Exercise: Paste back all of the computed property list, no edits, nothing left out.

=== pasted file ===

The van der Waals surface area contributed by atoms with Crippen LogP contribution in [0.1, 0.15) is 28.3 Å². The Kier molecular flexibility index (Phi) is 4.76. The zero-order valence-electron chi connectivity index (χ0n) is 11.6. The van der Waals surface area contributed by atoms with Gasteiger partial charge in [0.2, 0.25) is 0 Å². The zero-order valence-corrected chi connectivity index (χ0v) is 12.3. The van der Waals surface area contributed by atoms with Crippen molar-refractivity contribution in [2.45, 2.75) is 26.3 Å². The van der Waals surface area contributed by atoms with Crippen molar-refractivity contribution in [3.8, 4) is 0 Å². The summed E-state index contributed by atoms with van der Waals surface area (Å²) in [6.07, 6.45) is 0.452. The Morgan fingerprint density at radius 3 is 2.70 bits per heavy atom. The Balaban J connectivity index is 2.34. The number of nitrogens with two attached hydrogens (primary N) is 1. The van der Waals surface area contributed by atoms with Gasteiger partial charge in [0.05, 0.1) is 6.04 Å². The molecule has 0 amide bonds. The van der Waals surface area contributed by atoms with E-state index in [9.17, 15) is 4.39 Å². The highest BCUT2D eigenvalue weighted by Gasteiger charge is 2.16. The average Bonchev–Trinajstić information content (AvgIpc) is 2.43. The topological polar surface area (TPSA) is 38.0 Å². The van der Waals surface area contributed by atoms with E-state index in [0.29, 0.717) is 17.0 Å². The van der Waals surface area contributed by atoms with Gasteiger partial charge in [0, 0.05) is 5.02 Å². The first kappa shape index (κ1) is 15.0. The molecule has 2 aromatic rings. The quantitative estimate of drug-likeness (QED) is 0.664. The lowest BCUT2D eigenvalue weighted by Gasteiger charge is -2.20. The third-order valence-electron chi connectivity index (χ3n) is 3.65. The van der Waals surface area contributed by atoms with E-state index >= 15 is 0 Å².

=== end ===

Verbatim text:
The van der Waals surface area contributed by atoms with Crippen LogP contribution in [0.1, 0.15) is 28.3 Å². The Kier molecular flexibility index (Phi) is 4.76. The zero-order valence-electron chi connectivity index (χ0n) is 11.6. The van der Waals surface area contributed by atoms with Gasteiger partial charge in [0.2, 0.25) is 0 Å². The zero-order valence-corrected chi connectivity index (χ0v) is 12.3. The van der Waals surface area contributed by atoms with Crippen molar-refractivity contribution in [2.45, 2.75) is 26.3 Å². The van der Waals surface area contributed by atoms with Crippen molar-refractivity contribution in [3.8, 4) is 0 Å². The summed E-state index contributed by atoms with van der Waals surface area (Å²) in [6.07, 6.45) is 0.452. The Morgan fingerprint density at radius 3 is 2.70 bits per heavy atom. The Balaban J connectivity index is 2.34. The number of nitrogens with two attached hydrogens (primary N) is 1. The van der Waals surface area contributed by atoms with Gasteiger partial charge in [0.05, 0.1) is 6.04 Å². The molecule has 0 amide bonds. The van der Waals surface area contributed by atoms with E-state index in [9.17, 15) is 4.39 Å². The highest BCUT2D eigenvalue weighted by Gasteiger charge is 2.16. The average Bonchev–Trinajstić information content (AvgIpc) is 2.43. The topological polar surface area (TPSA) is 38.0 Å². The van der Waals surface area contributed by atoms with E-state index in [0.29, 0.717) is 17.0 Å². The van der Waals surface area contributed by atoms with Gasteiger partial charge in [0, 0.05) is 5.02 Å². The first kappa shape index (κ1) is 15.0. The molecule has 2 aromatic rings. The quantitative estimate of drug-likeness (QED) is 0.664. The lowest BCUT2D eigenvalue weighted by Gasteiger charge is -2.20. The third-order valence-electron chi connectivity index (χ3n) is 3.65. The van der Waals surface area contributed by atoms with E-state index >= 15 is 0 Å².